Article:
• Wait until children are home to sort and check treats. Though tampering is rare, a responsible Adult should closely examine all treats and throw away any spoiled, unwrapped or suspicious items.
  • Try to apportion treats for the days following Halloween.
  • Although sharing is encouraged, make sure items that can cause choking (such as hard candies), are given only to those of an appropriate age.


Make sure your home is safe for trick-or-treaters to visit!

We wish you a safe and happy Halloween. You are welcome you to print these tips or link directly to this website. If you choose to reproduce or distribute this information, kindly credit the Los Angeles Fire Department.

Make sure your home is safe for trick-or-treaters to visit!

from the Red Cross


ghost With witches, goblins, and super-heroes descending on neighborhoods across America, the American Red Cross offers parents some safety tips to help prepare their children for a safe and enjoyable trick-or-treat holiday. Halloween should be filled with surprise and enjoyment, and following some common sense practices can keep events safer and more fun.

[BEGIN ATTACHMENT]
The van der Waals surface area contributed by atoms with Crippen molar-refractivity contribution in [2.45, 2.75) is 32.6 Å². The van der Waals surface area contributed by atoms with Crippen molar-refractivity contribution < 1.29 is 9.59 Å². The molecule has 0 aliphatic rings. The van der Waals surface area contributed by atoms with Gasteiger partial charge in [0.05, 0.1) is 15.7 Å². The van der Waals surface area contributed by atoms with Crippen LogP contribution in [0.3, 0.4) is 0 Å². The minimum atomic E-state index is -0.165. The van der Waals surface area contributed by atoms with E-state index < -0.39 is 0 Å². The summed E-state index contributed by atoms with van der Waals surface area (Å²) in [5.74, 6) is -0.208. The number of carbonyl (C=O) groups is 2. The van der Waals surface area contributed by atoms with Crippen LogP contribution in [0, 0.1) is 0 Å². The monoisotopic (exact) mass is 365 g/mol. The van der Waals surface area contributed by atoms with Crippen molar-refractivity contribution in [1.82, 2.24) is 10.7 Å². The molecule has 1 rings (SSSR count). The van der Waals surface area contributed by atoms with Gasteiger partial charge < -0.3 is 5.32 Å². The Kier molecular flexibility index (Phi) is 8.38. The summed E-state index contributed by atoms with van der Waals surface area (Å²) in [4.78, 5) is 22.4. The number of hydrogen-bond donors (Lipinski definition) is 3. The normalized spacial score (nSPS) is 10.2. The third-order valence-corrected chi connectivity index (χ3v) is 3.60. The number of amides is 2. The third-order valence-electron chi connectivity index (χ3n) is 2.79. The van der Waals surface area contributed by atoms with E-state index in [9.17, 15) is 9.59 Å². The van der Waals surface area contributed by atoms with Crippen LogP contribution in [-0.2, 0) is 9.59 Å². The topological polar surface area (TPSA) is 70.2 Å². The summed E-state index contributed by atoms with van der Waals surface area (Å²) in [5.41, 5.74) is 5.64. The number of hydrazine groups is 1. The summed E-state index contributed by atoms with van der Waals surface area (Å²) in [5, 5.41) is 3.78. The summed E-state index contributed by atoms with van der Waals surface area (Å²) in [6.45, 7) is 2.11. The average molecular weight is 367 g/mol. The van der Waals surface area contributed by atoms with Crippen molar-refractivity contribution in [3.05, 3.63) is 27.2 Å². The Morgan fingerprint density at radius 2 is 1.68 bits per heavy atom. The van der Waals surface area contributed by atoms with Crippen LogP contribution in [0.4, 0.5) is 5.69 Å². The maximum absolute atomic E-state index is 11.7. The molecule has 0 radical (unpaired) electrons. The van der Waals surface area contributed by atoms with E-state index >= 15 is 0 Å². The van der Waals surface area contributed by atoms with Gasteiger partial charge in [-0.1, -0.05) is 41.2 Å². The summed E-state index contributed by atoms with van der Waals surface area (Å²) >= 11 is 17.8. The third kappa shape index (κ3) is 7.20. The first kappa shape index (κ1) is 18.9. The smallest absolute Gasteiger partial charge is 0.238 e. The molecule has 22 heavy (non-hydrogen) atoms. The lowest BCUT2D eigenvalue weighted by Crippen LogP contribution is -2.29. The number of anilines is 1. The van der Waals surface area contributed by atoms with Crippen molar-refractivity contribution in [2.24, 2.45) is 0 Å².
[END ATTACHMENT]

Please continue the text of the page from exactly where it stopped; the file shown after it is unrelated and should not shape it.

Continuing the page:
• Walk, slither, and sneak on sidewalks, not in the street.
  • Look both ways before crossing the street to check for cars, trucks, and low-flying brooms.
  • Cross the street only at corners.
  • Don't hide or cross the street between parked cars.
  • Wear light-colored or reflective-type clothing so you are more visible. (And remember to put reflective tape on bikes, skateboards, and brooms, too!)
  • Plan your route and share it with your family. If possible, have an adult go with you.
  • Carry a flashlight to light your way.
  • Keep away from open fires and candles. (Costumes can be extremely flamable.)
  • Visit homes that have the porch light on.
  • Accept your treats at the door and never go into a stranger's house.
  • Use face paint rather than masks or things that will cover your eyes.